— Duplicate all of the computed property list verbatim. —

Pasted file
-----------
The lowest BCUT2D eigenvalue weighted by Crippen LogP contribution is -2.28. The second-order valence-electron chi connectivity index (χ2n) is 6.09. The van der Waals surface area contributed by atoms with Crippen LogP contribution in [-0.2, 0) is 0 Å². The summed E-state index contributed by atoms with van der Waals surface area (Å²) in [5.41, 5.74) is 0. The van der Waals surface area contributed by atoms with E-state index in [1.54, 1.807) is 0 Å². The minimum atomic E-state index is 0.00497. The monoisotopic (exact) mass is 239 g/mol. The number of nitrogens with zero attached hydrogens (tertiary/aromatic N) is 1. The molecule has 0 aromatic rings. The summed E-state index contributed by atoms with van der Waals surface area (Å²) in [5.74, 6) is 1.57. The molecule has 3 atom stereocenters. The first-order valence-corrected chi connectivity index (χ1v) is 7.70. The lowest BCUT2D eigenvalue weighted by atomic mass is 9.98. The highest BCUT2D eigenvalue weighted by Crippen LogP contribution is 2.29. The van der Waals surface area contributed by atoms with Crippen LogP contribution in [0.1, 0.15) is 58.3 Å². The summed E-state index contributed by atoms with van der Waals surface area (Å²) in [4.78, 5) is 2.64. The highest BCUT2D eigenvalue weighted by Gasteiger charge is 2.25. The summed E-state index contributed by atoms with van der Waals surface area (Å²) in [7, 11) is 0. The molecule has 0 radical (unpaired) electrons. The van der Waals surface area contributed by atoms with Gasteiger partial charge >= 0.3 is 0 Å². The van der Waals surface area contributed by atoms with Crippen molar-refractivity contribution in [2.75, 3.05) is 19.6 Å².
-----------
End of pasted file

The lowest BCUT2D eigenvalue weighted by Crippen LogP contribution is -2.28. The second-order valence-electron chi connectivity index (χ2n) is 6.09. The van der Waals surface area contributed by atoms with Crippen LogP contribution in [-0.2, 0) is 0 Å². The summed E-state index contributed by atoms with van der Waals surface area (Å²) in [5.41, 5.74) is 0. The van der Waals surface area contributed by atoms with E-state index in [1.54, 1.807) is 0 Å². The minimum atomic E-state index is 0.00497. The monoisotopic (exact) mass is 239 g/mol. The number of nitrogens with zero attached hydrogens (tertiary/aromatic N) is 1. The molecule has 0 aromatic rings. The summed E-state index contributed by atoms with van der Waals surface area (Å²) in [5.74, 6) is 1.57. The molecule has 3 atom stereocenters. The first-order valence-corrected chi connectivity index (χ1v) is 7.70. The lowest BCUT2D eigenvalue weighted by atomic mass is 9.98. The highest BCUT2D eigenvalue weighted by Crippen LogP contribution is 2.29. The van der Waals surface area contributed by atoms with Crippen LogP contribution in [0.1, 0.15) is 58.3 Å². The summed E-state index contributed by atoms with van der Waals surface area (Å²) in [4.78, 5) is 2.64. The highest BCUT2D eigenvalue weighted by Gasteiger charge is 2.25. The summed E-state index contributed by atoms with van der Waals surface area (Å²) in [7, 11) is 0. The molecule has 0 radical (unpaired) electrons. The van der Waals surface area contributed by atoms with Gasteiger partial charge >= 0.3 is 0 Å². The van der Waals surface area contributed by atoms with Crippen molar-refractivity contribution in [2.75, 3.05) is 19.6 Å².